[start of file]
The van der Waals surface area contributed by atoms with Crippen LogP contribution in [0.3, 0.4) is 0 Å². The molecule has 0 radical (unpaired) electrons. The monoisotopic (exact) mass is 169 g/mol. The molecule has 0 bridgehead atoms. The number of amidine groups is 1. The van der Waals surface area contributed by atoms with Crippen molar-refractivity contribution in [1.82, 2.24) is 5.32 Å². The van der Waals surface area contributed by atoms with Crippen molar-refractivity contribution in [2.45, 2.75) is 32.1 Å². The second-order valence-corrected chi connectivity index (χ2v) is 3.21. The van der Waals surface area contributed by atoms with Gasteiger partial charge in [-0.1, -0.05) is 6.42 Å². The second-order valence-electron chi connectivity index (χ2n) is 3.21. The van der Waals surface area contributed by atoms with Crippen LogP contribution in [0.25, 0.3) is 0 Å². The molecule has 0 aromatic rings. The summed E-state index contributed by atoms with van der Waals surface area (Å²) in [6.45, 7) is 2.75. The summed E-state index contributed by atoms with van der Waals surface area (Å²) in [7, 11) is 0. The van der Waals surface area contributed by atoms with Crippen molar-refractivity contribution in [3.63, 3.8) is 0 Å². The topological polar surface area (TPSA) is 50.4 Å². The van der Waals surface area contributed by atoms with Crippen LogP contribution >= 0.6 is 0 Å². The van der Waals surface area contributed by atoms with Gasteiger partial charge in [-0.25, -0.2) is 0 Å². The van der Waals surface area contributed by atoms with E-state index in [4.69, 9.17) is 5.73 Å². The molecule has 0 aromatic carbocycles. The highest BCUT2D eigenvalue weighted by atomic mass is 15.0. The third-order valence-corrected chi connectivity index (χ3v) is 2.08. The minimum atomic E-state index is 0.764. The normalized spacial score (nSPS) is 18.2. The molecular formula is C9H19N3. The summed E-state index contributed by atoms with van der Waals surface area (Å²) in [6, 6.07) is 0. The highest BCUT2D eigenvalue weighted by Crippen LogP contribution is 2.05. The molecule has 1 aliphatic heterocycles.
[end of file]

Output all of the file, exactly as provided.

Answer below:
The van der Waals surface area contributed by atoms with Crippen LogP contribution in [0.3, 0.4) is 0 Å². The molecule has 0 radical (unpaired) electrons. The monoisotopic (exact) mass is 169 g/mol. The molecule has 0 bridgehead atoms. The number of amidine groups is 1. The van der Waals surface area contributed by atoms with Crippen molar-refractivity contribution in [1.82, 2.24) is 5.32 Å². The van der Waals surface area contributed by atoms with Crippen molar-refractivity contribution in [2.45, 2.75) is 32.1 Å². The second-order valence-corrected chi connectivity index (χ2v) is 3.21. The van der Waals surface area contributed by atoms with Gasteiger partial charge in [-0.1, -0.05) is 6.42 Å². The second-order valence-electron chi connectivity index (χ2n) is 3.21. The van der Waals surface area contributed by atoms with Crippen LogP contribution in [0.25, 0.3) is 0 Å². The molecule has 0 aromatic rings. The summed E-state index contributed by atoms with van der Waals surface area (Å²) in [6.45, 7) is 2.75. The summed E-state index contributed by atoms with van der Waals surface area (Å²) in [7, 11) is 0. The van der Waals surface area contributed by atoms with Crippen molar-refractivity contribution in [3.63, 3.8) is 0 Å². The topological polar surface area (TPSA) is 50.4 Å². The van der Waals surface area contributed by atoms with Crippen LogP contribution >= 0.6 is 0 Å². The van der Waals surface area contributed by atoms with Gasteiger partial charge in [-0.25, -0.2) is 0 Å². The van der Waals surface area contributed by atoms with E-state index in [4.69, 9.17) is 5.73 Å². The molecule has 0 aromatic carbocycles. The highest BCUT2D eigenvalue weighted by atomic mass is 15.0. The third-order valence-corrected chi connectivity index (χ3v) is 2.08. The minimum atomic E-state index is 0.764. The normalized spacial score (nSPS) is 18.2. The molecular formula is C9H19N3. The summed E-state index contributed by atoms with van der Waals surface area (Å²) in [6, 6.07) is 0. The highest BCUT2D eigenvalue weighted by Crippen LogP contribution is 2.05. The molecule has 1 aliphatic heterocycles.